The majority of students at a DO school will eventually go into a field that doesn't really require it. Most students will go into IM or FM, and most IM/FM programs will accept the COMLEX. That said, if you want to go to a top tier university program you will need to not only have taken the USMLE, but also be an excellent student. If you are interested in a super competitive field like Derm, ortho, NS, then your best bet by far is to set up a 4th yr that allows you to spend most of your time at DO programs, and apply to the DO programs (because if you spend your time rotating at MD programs, you will in fact have less time to rotate at DO programs). Unless, or course, you are an excellent student and think you can make a 260, then take both and see where you land. The gray area is in fields like EM and Gas where some programs will take both, but top programs will not. He makes a valid point that if you are interested in EM, take the USMLE and do poorly on it, you have shot any chance in the MD world. However, if you are interested in EM, take only the COMLEX and do well on it, you still have a door wide open to many MD programs that will take both.

    Also, if you are in the military there is no reason for you to take both.

    Essentially, he claims that only the top 20% of the class, that are also only interested in middle of the road specialties (ie IM) should actually take the USMLE. The poorer students are less likely to do well enough on it to make an impact, the average students have a large chance that it wont matter or that they can hurt themselves, and the people who want derm/ortho are much better off putting all their eggs in the DO match.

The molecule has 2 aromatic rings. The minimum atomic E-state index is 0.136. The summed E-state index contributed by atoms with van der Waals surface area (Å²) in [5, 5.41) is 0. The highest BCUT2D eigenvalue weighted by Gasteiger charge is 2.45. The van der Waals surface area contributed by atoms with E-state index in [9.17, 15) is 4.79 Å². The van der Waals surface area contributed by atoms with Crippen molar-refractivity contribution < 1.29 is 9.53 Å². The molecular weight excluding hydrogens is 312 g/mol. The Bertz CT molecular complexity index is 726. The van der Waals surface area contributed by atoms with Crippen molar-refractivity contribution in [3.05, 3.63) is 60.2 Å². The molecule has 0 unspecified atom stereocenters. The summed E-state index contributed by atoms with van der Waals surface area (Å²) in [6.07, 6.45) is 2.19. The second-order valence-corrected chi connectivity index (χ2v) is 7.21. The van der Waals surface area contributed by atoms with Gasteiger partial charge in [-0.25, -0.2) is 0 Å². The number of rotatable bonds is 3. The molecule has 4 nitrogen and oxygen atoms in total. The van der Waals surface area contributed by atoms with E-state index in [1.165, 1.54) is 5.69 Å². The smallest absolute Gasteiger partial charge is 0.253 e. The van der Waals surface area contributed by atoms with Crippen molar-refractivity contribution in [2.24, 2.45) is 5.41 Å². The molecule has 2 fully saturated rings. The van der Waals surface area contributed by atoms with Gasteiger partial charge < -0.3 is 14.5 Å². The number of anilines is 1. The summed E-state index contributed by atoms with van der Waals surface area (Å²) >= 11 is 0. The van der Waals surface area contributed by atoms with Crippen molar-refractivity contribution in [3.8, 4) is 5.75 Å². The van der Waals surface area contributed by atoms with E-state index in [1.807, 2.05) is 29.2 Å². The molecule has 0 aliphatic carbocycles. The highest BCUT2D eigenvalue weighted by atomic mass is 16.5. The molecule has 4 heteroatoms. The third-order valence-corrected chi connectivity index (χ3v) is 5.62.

I was an average student interested in EM and after taking both tests and doing very good on the COMLEX and very average on the USMLE I really don't think it helped me at all.
  15. fiznat

    fiznat Senior Member

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    The part of the argument that I don't understand is the assumption that a given student can choose to do well on the COMLEX, but still do poorly on the USMLE. I am under the impression that the exams aren't that different. Students who do well on one will probably do well on the other. mirite?

    The other part of it is that students preferentially applying to allopathic programs are going to have to forego the osteopathic match. It isn't like you can hedge your bets with osteopathic programs, because if you get one you are locked in. That said, any student who has a preference for allopathic programs would be silly to skip the USMLE. If you're going allo, go the whole way and make sure you can rank as many programs as possible.
  16. danzman

    danzman The Ace of Spades

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    You are correct, the tests are the same and studying for one automatically means you are studying for the other. Someone who does well on the COMLEX is more likely to do well on the USMLE.